B orn Michael S. Weaver on November 26, 1951, in Baltimore, MD; married and divorced; children: Kala, Michael S. (deceased). Education University of Maryland, 1968-70; Regents College, B A, 1986; Brown University, M.F.A., 1987. Military: Specialist 4th Class, 342nd Army Security Agency, 1970-73, honorable discharge.
Career: Essex County College, lecturer, 1987-88; Seton Hall Law School, writing specialist, 1988-90, City University of New York, lecturer, 1988-90, New York University, adjunct assistant professor, 1988-90; Rutgers University, associate professor, 1990-98; Simmons College, alumnae professor, 1998-.
Memberships: Poetry Society of American Dramatists Guild; Academy of American Poets; National Writers Union; Pen New England.
Awards: National Endowment for the Arts fellowship, 1985; Playwrights Discovery/Development Award, 1993; Pennsylvania Arts Council fellowship, 1994; Sidney Becht Prize, Paris, 1996; Penn Fellowship in Arts, 1998.
Address: Office— Simmons College, Department of English, 300 The Fenway, Boston, MA, 02115.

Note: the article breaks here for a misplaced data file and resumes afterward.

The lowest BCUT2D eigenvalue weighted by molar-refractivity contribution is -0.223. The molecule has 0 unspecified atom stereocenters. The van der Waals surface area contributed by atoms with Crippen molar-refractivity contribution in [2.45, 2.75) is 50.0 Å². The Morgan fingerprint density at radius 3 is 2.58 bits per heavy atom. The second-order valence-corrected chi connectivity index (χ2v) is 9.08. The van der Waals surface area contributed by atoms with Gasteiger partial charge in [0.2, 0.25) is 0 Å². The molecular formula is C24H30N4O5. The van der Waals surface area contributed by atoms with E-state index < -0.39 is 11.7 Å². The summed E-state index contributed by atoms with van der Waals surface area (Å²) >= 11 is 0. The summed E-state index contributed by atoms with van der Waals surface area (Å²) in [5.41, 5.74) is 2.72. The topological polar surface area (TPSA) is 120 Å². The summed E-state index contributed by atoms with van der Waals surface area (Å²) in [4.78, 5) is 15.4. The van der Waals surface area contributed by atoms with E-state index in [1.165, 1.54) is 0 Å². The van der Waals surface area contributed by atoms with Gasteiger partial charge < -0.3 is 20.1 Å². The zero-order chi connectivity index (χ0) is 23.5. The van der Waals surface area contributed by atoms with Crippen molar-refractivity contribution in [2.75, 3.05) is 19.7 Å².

After high school Weaver attended the University of Maryland in College Park, finding himself one of the few blacks on campus. His original intention was to study engineering, but after two years of college, feeling rather disillusioned and alienated, Weaver realized that what he really wanted to do was write. He dropped out of school, got married, and found a job at Bethlehem Steel as a laborer, later fathering two sons. In a conversation with Robin Travis-Murphee, a reviewer for poeticvoices.com, Weaver explained, “I thought that the best thing for me to do would be to learn to write in the world itself, rather than becoming an academician.” In 1970, shortly after Nixon ordered the invasion of Cambodia, Weaver decided to join the armed forces. Because he was morally opposed to the Vietnam War and to participating in combat, Weaver joined the Army Reserves. When CBB asked Weaver about his decision to join he replied, “I was in no real danger of being drafted. I wanted the military experience. In my world, at that time, it was a macho thing to do, and I wanted that macho badge, despite the political misgivings I had at the time. When my American Legion card and lapel pin came, I felt a resurgence of that pride. It’s a funny thing. I just wanted to go.” Weaver was a Specialist 4th Class in the 342nd Army Security Agency, where he served for almost three years, receiving an honorable discharge. Although he was on call to serve in Vietnam during his entire time in the Reserves, Weaver’s unit was never called up. After his six-month basic training Weaver returned to Maryland and found employment at Proctor & Gamble, where he worked in the warehouse for the next 14 years.